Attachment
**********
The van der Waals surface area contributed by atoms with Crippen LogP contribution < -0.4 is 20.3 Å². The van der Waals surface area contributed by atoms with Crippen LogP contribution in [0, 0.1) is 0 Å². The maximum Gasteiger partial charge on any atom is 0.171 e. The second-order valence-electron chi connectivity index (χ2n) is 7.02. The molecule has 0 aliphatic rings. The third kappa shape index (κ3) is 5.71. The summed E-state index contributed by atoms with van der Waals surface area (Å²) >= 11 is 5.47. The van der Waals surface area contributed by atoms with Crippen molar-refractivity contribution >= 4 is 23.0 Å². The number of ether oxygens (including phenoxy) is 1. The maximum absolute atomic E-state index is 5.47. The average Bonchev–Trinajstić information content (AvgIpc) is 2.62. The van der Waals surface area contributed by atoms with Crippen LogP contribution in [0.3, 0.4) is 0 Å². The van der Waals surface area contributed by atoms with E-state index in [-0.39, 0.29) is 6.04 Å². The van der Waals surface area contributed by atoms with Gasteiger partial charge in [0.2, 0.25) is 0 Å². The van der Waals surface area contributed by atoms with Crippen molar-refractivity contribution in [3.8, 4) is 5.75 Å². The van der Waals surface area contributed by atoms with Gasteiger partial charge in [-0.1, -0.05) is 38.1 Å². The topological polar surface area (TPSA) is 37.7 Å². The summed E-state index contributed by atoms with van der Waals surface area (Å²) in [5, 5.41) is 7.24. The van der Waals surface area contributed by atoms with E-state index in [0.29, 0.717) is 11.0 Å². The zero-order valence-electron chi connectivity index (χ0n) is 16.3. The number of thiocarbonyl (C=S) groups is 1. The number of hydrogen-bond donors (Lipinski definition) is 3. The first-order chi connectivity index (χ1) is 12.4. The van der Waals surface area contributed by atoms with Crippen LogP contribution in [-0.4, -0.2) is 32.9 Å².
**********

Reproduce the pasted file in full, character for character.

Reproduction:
The van der Waals surface area contributed by atoms with Crippen LogP contribution < -0.4 is 20.3 Å². The van der Waals surface area contributed by atoms with Crippen LogP contribution in [0, 0.1) is 0 Å². The maximum Gasteiger partial charge on any atom is 0.171 e. The second-order valence-electron chi connectivity index (χ2n) is 7.02. The molecule has 0 aliphatic rings. The third kappa shape index (κ3) is 5.71. The summed E-state index contributed by atoms with van der Waals surface area (Å²) >= 11 is 5.47. The van der Waals surface area contributed by atoms with Crippen molar-refractivity contribution >= 4 is 23.0 Å². The number of ether oxygens (including phenoxy) is 1. The maximum absolute atomic E-state index is 5.47. The average Bonchev–Trinajstić information content (AvgIpc) is 2.62. The van der Waals surface area contributed by atoms with Crippen LogP contribution in [0.3, 0.4) is 0 Å². The van der Waals surface area contributed by atoms with E-state index in [-0.39, 0.29) is 6.04 Å². The van der Waals surface area contributed by atoms with Gasteiger partial charge in [0.2, 0.25) is 0 Å². The van der Waals surface area contributed by atoms with Crippen molar-refractivity contribution in [3.8, 4) is 5.75 Å². The van der Waals surface area contributed by atoms with Gasteiger partial charge in [-0.1, -0.05) is 38.1 Å². The topological polar surface area (TPSA) is 37.7 Å². The summed E-state index contributed by atoms with van der Waals surface area (Å²) in [5, 5.41) is 7.24. The van der Waals surface area contributed by atoms with E-state index in [0.29, 0.717) is 11.0 Å². The zero-order valence-electron chi connectivity index (χ0n) is 16.3. The number of thiocarbonyl (C=S) groups is 1. The number of hydrogen-bond donors (Lipinski definition) is 3. The first-order chi connectivity index (χ1) is 12.4. The van der Waals surface area contributed by atoms with Crippen LogP contribution in [-0.4, -0.2) is 32.9 Å².